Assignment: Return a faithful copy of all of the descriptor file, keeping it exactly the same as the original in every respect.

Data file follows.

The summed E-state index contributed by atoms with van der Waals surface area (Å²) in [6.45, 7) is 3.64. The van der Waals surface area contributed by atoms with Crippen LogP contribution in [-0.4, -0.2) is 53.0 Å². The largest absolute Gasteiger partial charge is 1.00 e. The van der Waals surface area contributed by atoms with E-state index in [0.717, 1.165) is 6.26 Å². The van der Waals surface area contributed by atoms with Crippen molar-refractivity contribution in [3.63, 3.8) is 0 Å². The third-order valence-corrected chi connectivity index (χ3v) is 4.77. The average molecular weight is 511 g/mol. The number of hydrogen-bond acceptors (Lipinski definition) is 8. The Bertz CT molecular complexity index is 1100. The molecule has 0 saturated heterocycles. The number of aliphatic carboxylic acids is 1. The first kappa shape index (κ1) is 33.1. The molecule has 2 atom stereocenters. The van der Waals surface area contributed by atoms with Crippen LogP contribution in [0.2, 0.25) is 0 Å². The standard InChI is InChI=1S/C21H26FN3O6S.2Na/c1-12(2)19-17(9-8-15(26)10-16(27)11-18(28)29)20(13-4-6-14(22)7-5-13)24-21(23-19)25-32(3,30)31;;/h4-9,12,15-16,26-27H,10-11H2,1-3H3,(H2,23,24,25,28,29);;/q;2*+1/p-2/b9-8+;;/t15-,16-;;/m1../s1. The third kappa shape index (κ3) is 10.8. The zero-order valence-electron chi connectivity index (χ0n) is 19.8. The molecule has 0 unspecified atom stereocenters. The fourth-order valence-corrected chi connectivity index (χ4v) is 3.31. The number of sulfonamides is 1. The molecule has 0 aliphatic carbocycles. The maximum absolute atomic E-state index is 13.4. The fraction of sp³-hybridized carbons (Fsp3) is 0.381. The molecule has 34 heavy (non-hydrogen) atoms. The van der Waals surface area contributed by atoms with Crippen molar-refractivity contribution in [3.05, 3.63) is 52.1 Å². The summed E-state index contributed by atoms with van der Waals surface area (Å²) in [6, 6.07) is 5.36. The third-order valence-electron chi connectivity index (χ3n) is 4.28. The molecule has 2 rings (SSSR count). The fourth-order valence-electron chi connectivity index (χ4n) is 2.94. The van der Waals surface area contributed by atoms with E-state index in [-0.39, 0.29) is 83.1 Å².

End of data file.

The summed E-state index contributed by atoms with van der Waals surface area (Å²) in [6.45, 7) is 3.64. The van der Waals surface area contributed by atoms with Crippen LogP contribution in [-0.4, -0.2) is 53.0 Å². The largest absolute Gasteiger partial charge is 1.00 e. The van der Waals surface area contributed by atoms with E-state index in [0.717, 1.165) is 6.26 Å². The van der Waals surface area contributed by atoms with Crippen molar-refractivity contribution in [3.63, 3.8) is 0 Å². The third-order valence-corrected chi connectivity index (χ3v) is 4.77. The average molecular weight is 511 g/mol. The number of hydrogen-bond acceptors (Lipinski definition) is 8. The Bertz CT molecular complexity index is 1100. The molecule has 0 saturated heterocycles. The number of aliphatic carboxylic acids is 1. The first kappa shape index (κ1) is 33.1. The molecule has 2 atom stereocenters. The van der Waals surface area contributed by atoms with Crippen LogP contribution in [0.2, 0.25) is 0 Å². The standard InChI is InChI=1S/C21H26FN3O6S.2Na/c1-12(2)19-17(9-8-15(26)10-16(27)11-18(28)29)20(13-4-6-14(22)7-5-13)24-21(23-19)25-32(3,30)31;;/h4-9,12,15-16,26-27H,10-11H2,1-3H3,(H2,23,24,25,28,29);;/q;2*+1/p-2/b9-8+;;/t15-,16-;;/m1../s1. The third kappa shape index (κ3) is 10.8. The zero-order valence-electron chi connectivity index (χ0n) is 19.8. The molecule has 0 unspecified atom stereocenters. The fourth-order valence-corrected chi connectivity index (χ4v) is 3.31. The number of sulfonamides is 1. The molecule has 0 aliphatic carbocycles. The maximum absolute atomic E-state index is 13.4. The fraction of sp³-hybridized carbons (Fsp3) is 0.381. The molecule has 34 heavy (non-hydrogen) atoms. The van der Waals surface area contributed by atoms with Crippen molar-refractivity contribution in [3.05, 3.63) is 52.1 Å². The summed E-state index contributed by atoms with van der Waals surface area (Å²) in [6, 6.07) is 5.36. The third-order valence-electron chi connectivity index (χ3n) is 4.28. The molecule has 2 rings (SSSR count). The fourth-order valence-electron chi connectivity index (χ4n) is 2.94. The van der Waals surface area contributed by atoms with E-state index in [-0.39, 0.29) is 83.1 Å².